Charlene Petnick Rosen was unable to attend Reunion because she and husband Dan were at his 50th at Dartmouth. They agreed they would attend her 50th in five years. She is still running their store, Mr. Charles, in State College, PA, and living in NYC, which provides a great balance. Her children live in NYC. Daughter Sari and Charlene buy for the store, son Ned is a photographer, and Aya is an artist and graphic designer. Varian Ayers and husband eat out in France and NYC (where they spend a lot of time) and elsewhere around the world. They have a blog called Country Epicure, in which they review restaurants and hotels they have visited in their travels: http://countryepicure.squarespace.com. TOBY WEISBERG RUBENSTEIN 315 SHERINGHAM DRIVE HOCKESSIN, DE 19707 302- 559-7501 FAX: 302-239-5618 OWCPCLAIMSCONSULTING@GMAIL.COM


’66


Now retired, Jean Eichorn Young -


quist enjoys being a court-appointed special advocate for a 12-year- old child, sitting on the board of the Poppy Reserve Mojave Desert Interpretive Association


JUNE 2–5


and guiding visitors through the spring displays of wildflowers, working on the production of a PBS episode of Wild Gardens, and writing grant applications for her favorite nonprofits. She and her husband also enjoy taking off on travel- ing adventures. Betsey Wattenberg Selkowitz has a home in Stamford, CT, and an apartment in NYC. Husband Arty is retired from the advertising business, and they enjoy trav- eling as well as many community activi- ties and charities. Son Jed lives in Atlanta, where he is director of entertainment marketing at Coca Cola. Son Adam is an independent film producer in Los Ange - les. In May he was married to Laurie Henderson, a recent Pepperdine Law School grad. At the wedding were Joan Paley Abramson, Steffi Evans Alexan - der, Susan Berman Bell, Dale Koslow Berger, Joan Cottler, Carole Wolf Fried - ler, and Ellen Chapin Schwartz. Neena Beber Bixby, who was traveling in Los Angeles, joined a small group of alumni for dinner. In March Gail Greenleaf Hencken had a fabulous time on the Holland America cruise ship Zuiderdam with her son and daughter-in-law and their three children. They cruised through the Gatun Locks to Gatun Lake and back, learning about the Panama Canal. She is now dreaming about where she will go with her daugh- ter and her family. Sharon Walker Boyd donated a sculp- ture of Lena Spencer to Caffè Lena, Sara - toga’s famed folk-music venue, in honor of its 50th anniversary last month. As a student (and early devotee of Caffè Lena) in 1965, she had created a plaster likeness of Spencer, which used to sit on the café’s piano. She recently cast it in bronze, had it mounted on a marble base, and for - mally donated it to the coffeehouse. Roselle Kline Chartock is celebrating the publication of her third book, Strat - egies and Lessons for Culturally Responsive Teaching. She and husband Alan are also celebrating daughter Sarah’s award for best dissertation from the Political Science Association. Son Jonas was elected to the board of the National Association for Charter School Authorizers.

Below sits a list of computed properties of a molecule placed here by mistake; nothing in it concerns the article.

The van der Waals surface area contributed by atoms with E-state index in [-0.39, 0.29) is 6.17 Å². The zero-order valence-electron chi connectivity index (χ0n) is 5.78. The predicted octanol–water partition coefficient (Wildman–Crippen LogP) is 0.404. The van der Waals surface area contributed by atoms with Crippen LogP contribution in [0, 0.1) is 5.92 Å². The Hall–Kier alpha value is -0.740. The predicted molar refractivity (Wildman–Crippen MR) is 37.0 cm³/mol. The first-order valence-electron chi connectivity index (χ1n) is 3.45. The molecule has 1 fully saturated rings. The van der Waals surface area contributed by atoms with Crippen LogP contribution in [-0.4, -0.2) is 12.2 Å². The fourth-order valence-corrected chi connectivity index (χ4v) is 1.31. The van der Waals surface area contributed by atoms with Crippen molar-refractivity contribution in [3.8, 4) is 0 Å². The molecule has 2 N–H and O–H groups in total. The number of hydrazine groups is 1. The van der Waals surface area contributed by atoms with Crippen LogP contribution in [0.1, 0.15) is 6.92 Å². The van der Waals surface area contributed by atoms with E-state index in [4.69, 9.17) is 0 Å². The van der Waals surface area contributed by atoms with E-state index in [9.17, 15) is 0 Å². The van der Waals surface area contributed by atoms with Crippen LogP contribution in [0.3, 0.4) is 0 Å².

42 SCOPE FALL 2010